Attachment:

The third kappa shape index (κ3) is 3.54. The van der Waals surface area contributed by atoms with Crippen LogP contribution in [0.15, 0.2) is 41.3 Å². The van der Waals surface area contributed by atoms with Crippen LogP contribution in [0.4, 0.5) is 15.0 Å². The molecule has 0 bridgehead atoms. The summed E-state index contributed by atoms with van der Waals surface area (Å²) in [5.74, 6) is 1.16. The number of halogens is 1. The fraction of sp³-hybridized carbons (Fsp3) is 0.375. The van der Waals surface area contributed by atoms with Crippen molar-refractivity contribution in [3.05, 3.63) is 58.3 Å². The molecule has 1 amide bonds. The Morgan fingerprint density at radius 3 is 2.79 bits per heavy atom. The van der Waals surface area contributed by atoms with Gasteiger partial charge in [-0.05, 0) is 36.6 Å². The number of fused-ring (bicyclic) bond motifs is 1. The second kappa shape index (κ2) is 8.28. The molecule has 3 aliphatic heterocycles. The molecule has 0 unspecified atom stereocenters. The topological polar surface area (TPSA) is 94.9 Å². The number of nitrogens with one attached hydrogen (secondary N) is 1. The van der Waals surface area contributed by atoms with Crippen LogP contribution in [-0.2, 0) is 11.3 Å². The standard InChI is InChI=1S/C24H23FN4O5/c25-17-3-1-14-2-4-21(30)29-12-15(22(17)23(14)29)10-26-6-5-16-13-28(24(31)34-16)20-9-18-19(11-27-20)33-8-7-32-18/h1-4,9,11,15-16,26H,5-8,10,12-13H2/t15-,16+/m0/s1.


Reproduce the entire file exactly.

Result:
The third kappa shape index (κ3) is 3.54. The van der Waals surface area contributed by atoms with Crippen LogP contribution in [0.15, 0.2) is 41.3 Å². The van der Waals surface area contributed by atoms with Crippen LogP contribution in [0.4, 0.5) is 15.0 Å². The molecule has 0 bridgehead atoms. The summed E-state index contributed by atoms with van der Waals surface area (Å²) in [5.74, 6) is 1.16. The number of halogens is 1. The fraction of sp³-hybridized carbons (Fsp3) is 0.375. The van der Waals surface area contributed by atoms with Crippen molar-refractivity contribution in [3.05, 3.63) is 58.3 Å². The molecule has 1 amide bonds. The Morgan fingerprint density at radius 3 is 2.79 bits per heavy atom. The van der Waals surface area contributed by atoms with Gasteiger partial charge in [-0.05, 0) is 36.6 Å². The number of fused-ring (bicyclic) bond motifs is 1. The second kappa shape index (κ2) is 8.28. The molecule has 3 aliphatic heterocycles. The molecule has 0 unspecified atom stereocenters. The topological polar surface area (TPSA) is 94.9 Å². The number of nitrogens with one attached hydrogen (secondary N) is 1. The van der Waals surface area contributed by atoms with Crippen LogP contribution in [-0.2, 0) is 11.3 Å². The standard InChI is InChI=1S/C24H23FN4O5/c25-17-3-1-14-2-4-21(30)29-12-15(22(17)23(14)29)10-26-6-5-16-13-28(24(31)34-16)20-9-18-19(11-27-20)33-8-7-32-18/h1-4,9,11,15-16,26H,5-8,10,12-13H2/t15-,16+/m0/s1.